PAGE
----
Figures released by the Office for National Statistics (ONS) earlier in the month show a sharp incline in the number of UK-related M&A transactions in the second quarter of 2017. Worth over £30bn pounds, Q2 saw a huge 155 deals completed in the UK – a figure that exceeds the £16.5m worth of deals that the months from January to March saw. This article will explore the prominent, yet surprising, reasons behind these statistics.
One Major Deal
The total value of all Q2 deals in the UK is clearly colossal at £30bn, and perhaps the simplest explanation points to one widely-reported transaction.
The takeover of foreign, baby milk producer Mead Johnson by UK consumer goods company Reckitt Benckiser was valued at approximately $18bn. The Slough-based firm has established itself as a giant in the consumer goods industry, demonstrated by its huge market share, with revenues reaching well over $10bn last year. Selling its large food business to US herb and spice manufacturer McCormick for a hefty £3.2bn to fund the deal, the acquisition by the MNC was a major move. The sheer magnitude of the transaction has also had a monumental impact on the figures published by ONS, with its value coming in at around $18bn – approximately half of the total for all UK deals in Q2.
The large difference between the value and number of transactions in Q2 2017 illustrates how one deal skewed the ONS’ figures
A steep decline in the value of pound sterling since Brexit, falling to an 8-year low in August 2017, was said to indicate that acquisitions of British companies would become less expensive; an increase in foreign takeovers of UK companies was expected by analysts all over the globe. This, evidently, was not the case.
While foreign transactions which targeted British firms reached a respectable value of almost £3bn, there has been an overall fall in the amount of investment into the UK; the value of foreign disposals of UK companies completely surpassed this figure. In stark contrast and despite the weak pound, particularly in comparison to the strengthening euro, British companies’ investment in M&A deals abroad has risen rapidly. Hence, it is not British companies’ foreign deals that have driven the recent surge in UK M&A activity; in fact, the exact opposite can largely explain these trends.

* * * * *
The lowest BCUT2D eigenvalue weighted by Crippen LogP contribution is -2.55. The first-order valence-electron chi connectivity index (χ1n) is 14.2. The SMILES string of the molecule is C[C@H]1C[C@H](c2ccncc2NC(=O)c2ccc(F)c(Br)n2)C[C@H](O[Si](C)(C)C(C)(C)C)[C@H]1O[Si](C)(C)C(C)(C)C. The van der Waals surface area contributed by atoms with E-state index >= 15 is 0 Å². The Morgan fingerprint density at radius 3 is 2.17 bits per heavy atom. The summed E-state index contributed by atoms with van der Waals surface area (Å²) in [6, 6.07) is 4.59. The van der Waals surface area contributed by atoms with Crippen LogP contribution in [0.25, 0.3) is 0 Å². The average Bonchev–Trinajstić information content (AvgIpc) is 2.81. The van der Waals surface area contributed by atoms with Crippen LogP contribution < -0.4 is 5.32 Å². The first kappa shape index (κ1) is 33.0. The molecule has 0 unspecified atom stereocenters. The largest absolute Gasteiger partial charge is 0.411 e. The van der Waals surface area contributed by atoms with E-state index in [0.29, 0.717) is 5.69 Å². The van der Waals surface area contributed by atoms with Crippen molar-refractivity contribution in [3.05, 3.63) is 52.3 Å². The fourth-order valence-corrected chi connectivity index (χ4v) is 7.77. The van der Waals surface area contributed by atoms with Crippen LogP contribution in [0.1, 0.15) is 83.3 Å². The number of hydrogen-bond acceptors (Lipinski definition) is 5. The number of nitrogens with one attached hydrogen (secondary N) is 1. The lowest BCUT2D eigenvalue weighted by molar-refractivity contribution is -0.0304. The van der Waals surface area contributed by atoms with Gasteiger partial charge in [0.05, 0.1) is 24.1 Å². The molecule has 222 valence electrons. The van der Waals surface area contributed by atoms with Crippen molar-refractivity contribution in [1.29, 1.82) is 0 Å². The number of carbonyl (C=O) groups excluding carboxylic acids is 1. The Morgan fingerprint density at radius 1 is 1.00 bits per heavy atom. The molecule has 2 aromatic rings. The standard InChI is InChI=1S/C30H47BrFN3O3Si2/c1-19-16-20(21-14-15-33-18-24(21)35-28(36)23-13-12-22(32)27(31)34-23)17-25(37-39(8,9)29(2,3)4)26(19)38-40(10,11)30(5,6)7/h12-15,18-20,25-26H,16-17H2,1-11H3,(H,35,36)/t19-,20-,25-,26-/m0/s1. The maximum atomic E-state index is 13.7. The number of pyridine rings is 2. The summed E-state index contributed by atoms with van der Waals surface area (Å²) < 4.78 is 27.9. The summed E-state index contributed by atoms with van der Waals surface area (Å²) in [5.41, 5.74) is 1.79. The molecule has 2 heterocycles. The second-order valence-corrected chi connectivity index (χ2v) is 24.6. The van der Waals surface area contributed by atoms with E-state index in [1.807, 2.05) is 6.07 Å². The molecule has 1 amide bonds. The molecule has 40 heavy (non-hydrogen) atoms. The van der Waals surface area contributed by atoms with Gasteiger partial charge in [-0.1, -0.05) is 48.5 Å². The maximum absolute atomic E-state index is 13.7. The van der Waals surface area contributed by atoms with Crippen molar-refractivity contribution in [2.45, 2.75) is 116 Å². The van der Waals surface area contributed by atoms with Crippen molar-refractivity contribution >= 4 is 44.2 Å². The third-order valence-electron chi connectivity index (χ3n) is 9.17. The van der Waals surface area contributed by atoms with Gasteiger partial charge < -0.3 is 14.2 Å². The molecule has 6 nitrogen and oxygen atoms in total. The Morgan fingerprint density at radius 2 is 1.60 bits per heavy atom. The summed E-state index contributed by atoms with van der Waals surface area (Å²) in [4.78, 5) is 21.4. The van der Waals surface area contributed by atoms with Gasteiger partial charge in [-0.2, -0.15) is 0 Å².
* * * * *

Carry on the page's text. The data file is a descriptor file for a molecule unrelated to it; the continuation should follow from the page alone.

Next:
Brexit, while regarded as a fair representation of national views through a referendum vote, brought with it the frequently mentioned ‘uncertainty’ surrounding UK markets. It is this word – yet again – that provides the rationale behind why outgoing M&A deals by UK firms rose so drastically. Due to the uncertainty regarding Brexit, businesses based in the UK seek to explore new, more stable markets abroad to counteract any future negative economic effects in the UK, despite unfavourable exchange rates.
While past data from recent months may indicate that M&A activity is clearly on the rise in the UK, a more in-depth analysis would challenge this. In their May report for inflation, the Bank of England highlighted – yet again – that uncertainty around Brexit will be here for the short to medium run. The negative impact on overseas investment, from this uncertainty, will definitely play a key role in a milder few years for UK mergers and acquisitions.
After the triggering of Article 50, we may see a similar story- with further years of less activity in mergers and acquisitions. One potential reason for this would be stricter rules on immigration, which could lead to a loss of quality foreign employment – a phenomenon known as ‘brain drain’. This would discourage foreign firms from holding their operations in the UK, with the skilled workforce being – historically – a key attraction for foreign companies.
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